Philippians and Philemon
Philippians and Philemon

Philippians and Philemon

in New Testament Library

by Charles B. Cousar

4.1 Rank Score: 4.62 from 5 reviews, 1 featured collections, and 4 user libraries
Pages 120 pages
Publisher Westminster John Knox
Published 3/19/2009
ISBN-13 9780664221225


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ThomasCreedy ThomasCreedy June 16, 2023
This very short commentary is perfectly workmanlike but rather unexciting – it is in my view too short to say much, particularly on Philemon where it feels cursory. On Philippians I would recommend Jeannine K. Brown’s recent Tyndale New Testament Commentary and Hansen’s Pillar, whilst on Philemon I’ve been impressed by G. K. Beale’s new Baker Exegetical on Colossians and Philemon (Alan Thompson’s new Tyndale on the same pair, as well as the previous Wright volume, would also be more useful, in my view).
Charles B. Cousar published his commentary on Philippians and Philemon in the New Testament Library series in 2009. The New Testament books are discussed in this series, and the authors offer “critical portrayals of the historical world in which the books are created, careful attention to their literal design, and a theologically perceptive exposition of the biblical text.” The commentary on Philippians runs up to page 91, but the epistle to Philemon is discussed in just twelve pages, pages 95–106. This means that the latter part looks more like a paraphrase than a commentary, though several subjects, such as slavery and house churches, could have been discussed more extensively in the light of recent scholarship. In my view, this commentary on the epistle to Philemon is too small to be very helpful. Cousar deserves praise, however, for his commentary on the epistle to the Philippians. Indeed, this commentary is rather short as well, but Cousar provides much information within the restrictions of this series. In the introduction we find an informative paragraph on the city and the church emphasizing its Roman character : “Two significant battles occurred near Philippi, which sealed its character as a Roman city” (4). Cousar alludes to the battle in 42 B.C.E. close to Philippi and to the battle of Actium in 31 B.C.E. [Full Review]
Marcus Maher Marcus Maher December 9, 2009
This month I decided to pick up a recent commentary that came out, that of Charles Cousar in the New Testament Library series. I've only extensively used one commentary in this series before, Jonah, so I wasn't completely sure what to expect, but I was, for the most part, pleased. The introduction to the commentary on Philippians is fairly standard. He believes that Philippians was written from an Ephesian imprisonment and thus was one of Paul's earliest letters. Fee and Bockmuehl have both claimed that Philippians is a letter of friendship, but Cousar is a bit cool on that idea, while not outright rejecting it. He does believe that Philippians is a single letter and not a patchwork of three letters as some have claimed. Overall I found the commentary proper to be solid. Technical issues were briefly discussed and Cousar would usually give a short explanation explaining his decisions. There was little discussion of other options (he devotes a little more space to different views at 2:5-11, but even there it was somewhat sparse), which is why the commentary is as brief as it is. One of his stronger points was on 1:18-26, I was helped by his brief discussion of the rhetoric of Paul's argument. Cousar claims that Paul was using a technique known as 'feigned perplexity' as a means of strengthening his argument. On the Christ 'hymn' in 2:5-11 he goes against most recent commentators by following Kasemann's soteriological interpretation. He makes a decent case of it, but I found O'Brien to be much more persuasive. By far Cousar's strongest point was on, perhaps the thorniest passage in Philippians, 3:1-4. Paul's sudden change of tone is so dramatic that many have questioned the integrity of Philippians largely on the basis of this section. Cousar, in my opinion, largely puts these questions to rest. He suggests that there was no actual group of opponents in or soon to come to Philippi. The 'dogs' were set up as a negative example, countering the positive examples of Timothy and Epaphroditus in ch. 2 and Paul in the following verses. Overall, on Philippians Cousar does a good job. He doesn't use a lot of space but fits a lot into it. Even though its brief, I would not recommend it for the lay person, it's a little too technical and also assumes a fair amount of familiarity with New Testament (especially Pauline) studies. However, for the pastor I could see this commentary pairing up well with Thielman and one or more of Bockmuehl, Fee, and O'Brien. 4.5 stars out of 5. [Full Review]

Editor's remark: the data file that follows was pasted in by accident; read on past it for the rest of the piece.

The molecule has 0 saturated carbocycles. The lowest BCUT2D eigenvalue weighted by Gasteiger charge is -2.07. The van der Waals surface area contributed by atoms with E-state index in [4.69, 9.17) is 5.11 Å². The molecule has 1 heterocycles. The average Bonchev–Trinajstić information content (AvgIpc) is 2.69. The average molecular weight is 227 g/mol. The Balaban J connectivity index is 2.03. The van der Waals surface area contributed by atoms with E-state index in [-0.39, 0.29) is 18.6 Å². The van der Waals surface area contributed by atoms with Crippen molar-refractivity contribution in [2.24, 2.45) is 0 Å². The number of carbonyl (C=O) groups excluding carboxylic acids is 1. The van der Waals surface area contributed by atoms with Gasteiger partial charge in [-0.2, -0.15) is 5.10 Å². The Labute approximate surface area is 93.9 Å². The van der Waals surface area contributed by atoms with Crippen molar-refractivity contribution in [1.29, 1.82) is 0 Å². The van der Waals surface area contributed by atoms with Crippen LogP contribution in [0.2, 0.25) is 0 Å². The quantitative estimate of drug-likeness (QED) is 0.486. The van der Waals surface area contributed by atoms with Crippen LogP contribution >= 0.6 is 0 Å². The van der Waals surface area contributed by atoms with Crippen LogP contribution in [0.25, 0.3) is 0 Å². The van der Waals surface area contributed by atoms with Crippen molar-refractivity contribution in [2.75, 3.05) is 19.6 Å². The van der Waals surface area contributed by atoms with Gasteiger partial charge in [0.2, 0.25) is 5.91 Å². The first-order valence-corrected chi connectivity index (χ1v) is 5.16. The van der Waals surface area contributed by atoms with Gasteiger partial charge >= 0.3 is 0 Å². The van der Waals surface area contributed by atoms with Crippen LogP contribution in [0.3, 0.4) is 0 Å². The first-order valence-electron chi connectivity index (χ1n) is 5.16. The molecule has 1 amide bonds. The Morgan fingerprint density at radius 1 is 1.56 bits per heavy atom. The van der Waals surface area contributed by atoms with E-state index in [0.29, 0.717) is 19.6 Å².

Marcus Maher Marcus Maher December 9, 2009
Unfortunately, it seems as if Cousar did not put the same level of effort into the Philemon commentary as he did for Philippians. It's extremely sparse, with the commentary proper only being five and a half pages long. There wasn't much depth of insight, I felt that most points that he made could be gained from a careful slow read through the text. That said, he still didn't make any major mistakes, in my opinion and rightly saw the stress in the letter where it lied, in the transformation of relationships and identity in Christ. 3 stars out of 5. [Full Review]